Information was power his father said. Tom didn’t have the heart to point out that that was what Google was for.
Nigel has an i-phone AND i-watch of course so all of this was lost on him. He just downloaded. And Tom was at least one working printer away from printing out the sleeve notes, even if he had wanted to.
Jaqui just listens to the music. She reckons reading writing on the packaging is for losers.
As Tom studies the small writing it collapses into a big squeeze of black scratchy lines and blurry pictures.
He raises his head from the desk.
Umpft umpft umpft baa da da umpft umpft umpft baa da da umpft umpft umpft worp worp worp wa wa wa wa umpft umpft umpft
The banging tune seeps through the plaster-board wall between his bedroom and Jaqui’s. He knows it’s plaster board with an echoey gap because he had once tried to screw a large volcano clay model of his attached to a bit of chip board to the wall with his dad’s hammer. The hole stayed a hole for about a month.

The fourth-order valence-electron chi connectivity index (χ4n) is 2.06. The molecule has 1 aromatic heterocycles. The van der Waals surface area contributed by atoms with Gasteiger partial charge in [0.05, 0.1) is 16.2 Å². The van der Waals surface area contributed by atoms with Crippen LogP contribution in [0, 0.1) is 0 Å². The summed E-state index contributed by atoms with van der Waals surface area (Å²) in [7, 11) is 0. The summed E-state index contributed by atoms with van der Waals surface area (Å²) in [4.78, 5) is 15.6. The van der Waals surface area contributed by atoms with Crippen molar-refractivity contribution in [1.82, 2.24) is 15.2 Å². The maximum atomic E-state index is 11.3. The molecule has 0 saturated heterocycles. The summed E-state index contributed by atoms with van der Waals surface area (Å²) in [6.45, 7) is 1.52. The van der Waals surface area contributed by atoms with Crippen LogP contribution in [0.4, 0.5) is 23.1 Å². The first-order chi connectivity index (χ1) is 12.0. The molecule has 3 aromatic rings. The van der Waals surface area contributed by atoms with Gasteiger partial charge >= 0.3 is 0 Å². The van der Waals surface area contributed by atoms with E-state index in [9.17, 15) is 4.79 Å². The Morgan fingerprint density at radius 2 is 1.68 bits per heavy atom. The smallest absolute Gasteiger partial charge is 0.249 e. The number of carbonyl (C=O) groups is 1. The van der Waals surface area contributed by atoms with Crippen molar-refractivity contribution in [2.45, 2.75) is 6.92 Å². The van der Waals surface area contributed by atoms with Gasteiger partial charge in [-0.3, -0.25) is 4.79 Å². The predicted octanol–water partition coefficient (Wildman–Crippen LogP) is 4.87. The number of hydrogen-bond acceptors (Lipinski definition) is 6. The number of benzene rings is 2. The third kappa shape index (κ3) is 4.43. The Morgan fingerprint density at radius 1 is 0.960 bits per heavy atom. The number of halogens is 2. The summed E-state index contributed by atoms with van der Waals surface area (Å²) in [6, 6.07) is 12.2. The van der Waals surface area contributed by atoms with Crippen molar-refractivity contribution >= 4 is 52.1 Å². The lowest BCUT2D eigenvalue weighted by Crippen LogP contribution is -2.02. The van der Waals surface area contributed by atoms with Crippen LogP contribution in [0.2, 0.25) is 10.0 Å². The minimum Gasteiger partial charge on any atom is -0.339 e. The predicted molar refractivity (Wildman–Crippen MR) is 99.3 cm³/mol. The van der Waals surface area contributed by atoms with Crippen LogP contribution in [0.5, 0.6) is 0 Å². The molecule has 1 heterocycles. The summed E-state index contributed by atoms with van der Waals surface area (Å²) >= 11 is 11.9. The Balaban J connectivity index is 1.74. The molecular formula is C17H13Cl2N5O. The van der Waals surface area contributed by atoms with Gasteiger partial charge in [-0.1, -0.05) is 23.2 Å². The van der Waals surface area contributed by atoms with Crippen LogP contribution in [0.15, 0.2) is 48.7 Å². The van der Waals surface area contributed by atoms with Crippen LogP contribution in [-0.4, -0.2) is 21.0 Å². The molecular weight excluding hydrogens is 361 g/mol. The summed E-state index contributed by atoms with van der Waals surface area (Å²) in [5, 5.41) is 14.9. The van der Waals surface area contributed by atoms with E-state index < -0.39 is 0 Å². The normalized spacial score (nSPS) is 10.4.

It’s D Wayne or R. Kayne, Kanye K, Canned Key Or Key West pumping out of Jaqui’s room: which is good.
Not because he really likes Who Wayne Whatever. He doesn’t really know anything about him apart from the picture on Jaqui’s wall. It’s good because the general noise helps to drown out the voices coming from downstairs.
He gets up and turns towards his bed. Tom makes his body go straight like he’s been hit by a small caliber, high velocity bullet from a gun. The Sniper’s Choice. He falls face down onto his bed pretending to fall from a really high building, like the fat guy with the beard in CSI the other night. His face presses into the cool pillow.
Maybe he should learn to be a stuntman; spend all of his time falling off really tall buildings, leaping bikes over canyons and living in America somewhere surrounded by comics and being able to buy Frothing Blood capsules any time he wants to. He lets his arms and legs go limp.